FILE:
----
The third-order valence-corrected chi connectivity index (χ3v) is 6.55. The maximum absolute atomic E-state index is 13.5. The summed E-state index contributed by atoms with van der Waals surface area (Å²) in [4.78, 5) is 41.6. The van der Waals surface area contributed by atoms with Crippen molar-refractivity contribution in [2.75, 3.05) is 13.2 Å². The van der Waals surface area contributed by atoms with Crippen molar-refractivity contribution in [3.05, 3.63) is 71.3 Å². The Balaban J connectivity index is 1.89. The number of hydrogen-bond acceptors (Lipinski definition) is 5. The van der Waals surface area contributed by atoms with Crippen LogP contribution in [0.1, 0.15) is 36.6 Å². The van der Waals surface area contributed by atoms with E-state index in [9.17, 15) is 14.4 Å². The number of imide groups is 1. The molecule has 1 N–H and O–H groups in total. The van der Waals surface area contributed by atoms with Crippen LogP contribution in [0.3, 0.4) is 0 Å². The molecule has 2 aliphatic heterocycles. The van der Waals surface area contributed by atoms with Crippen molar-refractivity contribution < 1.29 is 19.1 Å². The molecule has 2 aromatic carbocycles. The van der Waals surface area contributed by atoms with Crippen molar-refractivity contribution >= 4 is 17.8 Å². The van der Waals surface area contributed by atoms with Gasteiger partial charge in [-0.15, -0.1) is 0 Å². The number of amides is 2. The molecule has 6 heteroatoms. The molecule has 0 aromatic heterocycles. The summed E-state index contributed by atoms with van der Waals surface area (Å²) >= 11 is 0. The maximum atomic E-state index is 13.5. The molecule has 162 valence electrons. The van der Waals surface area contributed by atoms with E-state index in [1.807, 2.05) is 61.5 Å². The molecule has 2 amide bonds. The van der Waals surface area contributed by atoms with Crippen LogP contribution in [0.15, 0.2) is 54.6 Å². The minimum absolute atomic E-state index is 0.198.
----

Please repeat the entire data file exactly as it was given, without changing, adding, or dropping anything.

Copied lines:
The third-order valence-corrected chi connectivity index (χ3v) is 6.55. The maximum absolute atomic E-state index is 13.5. The summed E-state index contributed by atoms with van der Waals surface area (Å²) in [4.78, 5) is 41.6. The van der Waals surface area contributed by atoms with Crippen molar-refractivity contribution in [2.75, 3.05) is 13.2 Å². The van der Waals surface area contributed by atoms with Crippen molar-refractivity contribution in [3.05, 3.63) is 71.3 Å². The Balaban J connectivity index is 1.89. The number of hydrogen-bond acceptors (Lipinski definition) is 5. The van der Waals surface area contributed by atoms with Crippen LogP contribution in [0.1, 0.15) is 36.6 Å². The van der Waals surface area contributed by atoms with E-state index in [9.17, 15) is 14.4 Å². The number of imide groups is 1. The molecule has 1 N–H and O–H groups in total. The van der Waals surface area contributed by atoms with Crippen LogP contribution in [0.3, 0.4) is 0 Å². The molecule has 2 aliphatic heterocycles. The van der Waals surface area contributed by atoms with Crippen molar-refractivity contribution < 1.29 is 19.1 Å². The molecule has 2 aromatic carbocycles. The van der Waals surface area contributed by atoms with Crippen molar-refractivity contribution >= 4 is 17.8 Å². The van der Waals surface area contributed by atoms with Gasteiger partial charge in [-0.15, -0.1) is 0 Å². The number of amides is 2. The molecule has 6 heteroatoms. The molecule has 0 aromatic heterocycles. The summed E-state index contributed by atoms with van der Waals surface area (Å²) >= 11 is 0. The maximum atomic E-state index is 13.5. The molecule has 162 valence electrons. The van der Waals surface area contributed by atoms with E-state index in [1.807, 2.05) is 61.5 Å². The molecule has 2 amide bonds. The van der Waals surface area contributed by atoms with Crippen LogP contribution in [0.15, 0.2) is 54.6 Å². The minimum absolute atomic E-state index is 0.198.